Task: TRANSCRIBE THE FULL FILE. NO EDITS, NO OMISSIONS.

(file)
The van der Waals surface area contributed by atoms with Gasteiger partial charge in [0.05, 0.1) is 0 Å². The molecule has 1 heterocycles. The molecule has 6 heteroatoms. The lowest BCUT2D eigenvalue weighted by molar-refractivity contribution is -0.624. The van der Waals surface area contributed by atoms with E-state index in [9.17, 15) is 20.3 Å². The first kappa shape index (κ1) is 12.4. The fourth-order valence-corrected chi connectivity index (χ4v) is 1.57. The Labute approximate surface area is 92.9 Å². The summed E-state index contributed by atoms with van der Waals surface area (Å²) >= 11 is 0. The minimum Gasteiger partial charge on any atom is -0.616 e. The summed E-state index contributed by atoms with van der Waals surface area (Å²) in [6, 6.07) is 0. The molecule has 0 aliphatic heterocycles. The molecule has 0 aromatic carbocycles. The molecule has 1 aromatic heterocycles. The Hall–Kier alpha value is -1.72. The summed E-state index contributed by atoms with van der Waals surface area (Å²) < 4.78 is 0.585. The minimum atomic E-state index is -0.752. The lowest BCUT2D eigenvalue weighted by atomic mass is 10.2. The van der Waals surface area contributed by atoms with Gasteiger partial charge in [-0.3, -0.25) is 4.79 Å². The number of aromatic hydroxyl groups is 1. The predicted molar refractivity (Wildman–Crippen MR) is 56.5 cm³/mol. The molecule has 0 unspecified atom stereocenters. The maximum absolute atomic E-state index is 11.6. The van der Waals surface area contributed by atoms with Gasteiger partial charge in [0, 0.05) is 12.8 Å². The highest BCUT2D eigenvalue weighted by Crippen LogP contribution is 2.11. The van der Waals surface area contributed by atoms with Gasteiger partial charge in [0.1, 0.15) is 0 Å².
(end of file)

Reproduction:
The van der Waals surface area contributed by atoms with Gasteiger partial charge in [0.05, 0.1) is 0 Å². The molecule has 1 heterocycles. The molecule has 6 heteroatoms. The lowest BCUT2D eigenvalue weighted by molar-refractivity contribution is -0.624. The van der Waals surface area contributed by atoms with E-state index in [9.17, 15) is 20.3 Å². The first kappa shape index (κ1) is 12.4. The fourth-order valence-corrected chi connectivity index (χ4v) is 1.57. The Labute approximate surface area is 92.9 Å². The summed E-state index contributed by atoms with van der Waals surface area (Å²) >= 11 is 0. The minimum Gasteiger partial charge on any atom is -0.616 e. The summed E-state index contributed by atoms with van der Waals surface area (Å²) in [6, 6.07) is 0. The molecule has 0 aliphatic heterocycles. The molecule has 0 aromatic carbocycles. The molecule has 1 aromatic heterocycles. The Hall–Kier alpha value is -1.72. The summed E-state index contributed by atoms with van der Waals surface area (Å²) < 4.78 is 0.585. The minimum atomic E-state index is -0.752. The lowest BCUT2D eigenvalue weighted by atomic mass is 10.2. The van der Waals surface area contributed by atoms with Gasteiger partial charge in [-0.3, -0.25) is 4.79 Å². The number of aromatic hydroxyl groups is 1. The predicted molar refractivity (Wildman–Crippen MR) is 56.5 cm³/mol. The molecule has 0 unspecified atom stereocenters. The maximum absolute atomic E-state index is 11.6. The van der Waals surface area contributed by atoms with Gasteiger partial charge in [0, 0.05) is 12.8 Å². The highest BCUT2D eigenvalue weighted by Crippen LogP contribution is 2.11. The van der Waals surface area contributed by atoms with Gasteiger partial charge in [0.1, 0.15) is 0 Å².